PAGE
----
We haven’t achieved a color-blind society, even after many decades of progress. Whether we like it or not, race still plays a role in how others perceive us, how we perceive others, and how we perceive ourselves. So it behooves all of us to confront a key question: What will we choose to do about it?
Even as I write that last sentence, I know it’s easy for a white woman to say.
When I was young, my first exposure to fictional portrayals of racial injustice came in the form of the sham trial of Tom Robinson, the African-American man accused of raping impoverished incest victim Mayella Ewell in Harper Lee’s To Kill a Mockingbird — first the movie, then the book. I knew even at the tender age of ten that Robinson’s only “crime” was being the first and only person of any race to show Mayella kindness, and felt the fire of outrage in my belly when he ended up paying for that “crime” with his life. To this day, each time I watch the 1962 film, I hold out a vain spark of hope that this time the jury will return the right verdict.
I love To Kill a Mockingbird, both book and movie. I admire Lee’s evocative prose. I adore its narrator, the tomboyish Scout Finch, the first fictional heroine I imprinted on in my youth. But as this book, commonly taught in middle and high schools, has met with disapproval from both conservative parents, who don’t like Scout’s use of profanity (“pass the damn ham, please,” a line I always wish the movie could have gotten away with including), and liberal parents, who dislike the copious use of the “n word” and the portrayal of lawyer Atticus Finch as a “White Savior,” who defends the unjustly accused Robinson yet reacts to the racists in his midst with winking tolerance, I’ve taught myself to look at it with a more dispassionate eye. I can’t take the criticism of Scout’s profanity seriously — I remember practicing “cussing” outside my parents’ earshot when I was her age — but I’m aware that I saw the first story of racial injustice to make a strong impact on me through the lens of a young white protagonist, a safe perspective for a young white girl.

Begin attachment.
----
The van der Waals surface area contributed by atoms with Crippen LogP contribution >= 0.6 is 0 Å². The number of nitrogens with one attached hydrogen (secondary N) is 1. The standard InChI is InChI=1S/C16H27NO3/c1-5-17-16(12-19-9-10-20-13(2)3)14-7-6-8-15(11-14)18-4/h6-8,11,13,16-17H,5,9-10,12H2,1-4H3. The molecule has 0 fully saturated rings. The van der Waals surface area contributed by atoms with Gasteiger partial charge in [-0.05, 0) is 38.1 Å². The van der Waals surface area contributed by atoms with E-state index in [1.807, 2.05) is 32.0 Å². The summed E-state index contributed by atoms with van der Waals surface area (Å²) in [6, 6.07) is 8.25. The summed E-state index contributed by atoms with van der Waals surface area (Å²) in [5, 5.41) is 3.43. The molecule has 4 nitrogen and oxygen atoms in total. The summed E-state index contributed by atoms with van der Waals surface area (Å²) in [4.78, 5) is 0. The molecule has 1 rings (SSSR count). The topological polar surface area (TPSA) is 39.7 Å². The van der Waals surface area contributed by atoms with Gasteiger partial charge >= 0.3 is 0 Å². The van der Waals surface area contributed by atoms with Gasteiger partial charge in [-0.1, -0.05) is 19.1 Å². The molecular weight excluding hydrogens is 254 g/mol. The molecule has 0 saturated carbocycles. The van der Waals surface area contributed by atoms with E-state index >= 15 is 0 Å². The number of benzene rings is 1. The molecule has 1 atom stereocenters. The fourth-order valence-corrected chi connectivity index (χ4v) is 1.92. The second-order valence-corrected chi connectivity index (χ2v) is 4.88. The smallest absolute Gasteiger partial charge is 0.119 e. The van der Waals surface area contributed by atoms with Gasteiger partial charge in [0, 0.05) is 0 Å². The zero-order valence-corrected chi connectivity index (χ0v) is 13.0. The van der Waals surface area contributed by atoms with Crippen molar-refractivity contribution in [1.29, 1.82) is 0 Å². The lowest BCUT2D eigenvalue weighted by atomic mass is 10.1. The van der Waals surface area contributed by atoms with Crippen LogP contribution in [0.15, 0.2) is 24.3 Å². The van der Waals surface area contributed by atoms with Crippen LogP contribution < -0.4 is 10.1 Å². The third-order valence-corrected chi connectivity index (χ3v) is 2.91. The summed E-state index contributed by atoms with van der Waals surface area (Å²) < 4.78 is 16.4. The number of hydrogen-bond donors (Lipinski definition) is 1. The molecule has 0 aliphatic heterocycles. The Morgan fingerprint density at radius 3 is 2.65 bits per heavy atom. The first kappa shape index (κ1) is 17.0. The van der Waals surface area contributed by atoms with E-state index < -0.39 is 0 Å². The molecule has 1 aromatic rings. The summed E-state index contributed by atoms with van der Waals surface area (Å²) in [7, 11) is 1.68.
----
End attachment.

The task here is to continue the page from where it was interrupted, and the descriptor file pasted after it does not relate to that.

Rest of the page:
I could have been Scout. I had much in common with her. I loved to make believe, to act out the stories I read in books and saw on movies and TV. Scary houses fascinated me. I had an older sibling whose nerves I got on. I idolized my dad. Of course I embraced her and the story told in her voice. Yet from the vantage point of adulthood, I wonder — would I have seen so much of myself in Scout if I’d been a young African-American girl? Would my takeaway from the story have been the same? I’ve read of a student, the only black student in her class, who felt more like an outsider than ever when she and her classmates studied this book. She found the depictions of the story’s black characters alienating, Tom in particular, characterized more as a symbol than as an individual. Since writer and reader create meaning together, is her reaction wrong and mine right?
I don’t agree with those who suggest schools should jettison To Kill a Mockingbird. Yet I’ve come to believe it should be studied alongside other books, such as Angie Thomas’s The Hate U Give, Jacqueline Woodson’s Brown Girl Dreaming, Kacen Callender’s King and the Dragonflies, and Jewell Parker Rhodes’ Ghost Boys — all novels that that portray the experience of growing up African-American in a racist America. Yet these are the very books that some politicians and parents don’t think young people should read. Books that depict racism and racial injustice in too strong a light, they argue, will damage the self-esteem of young white students. The stories will make those students see themselves as oppressors; their sense of worth will sink under the weight of shame and guilt. The unspoken thesis of all this is that it does young white people no good to read stories that look at bigotry and its effects from an African-American perspective.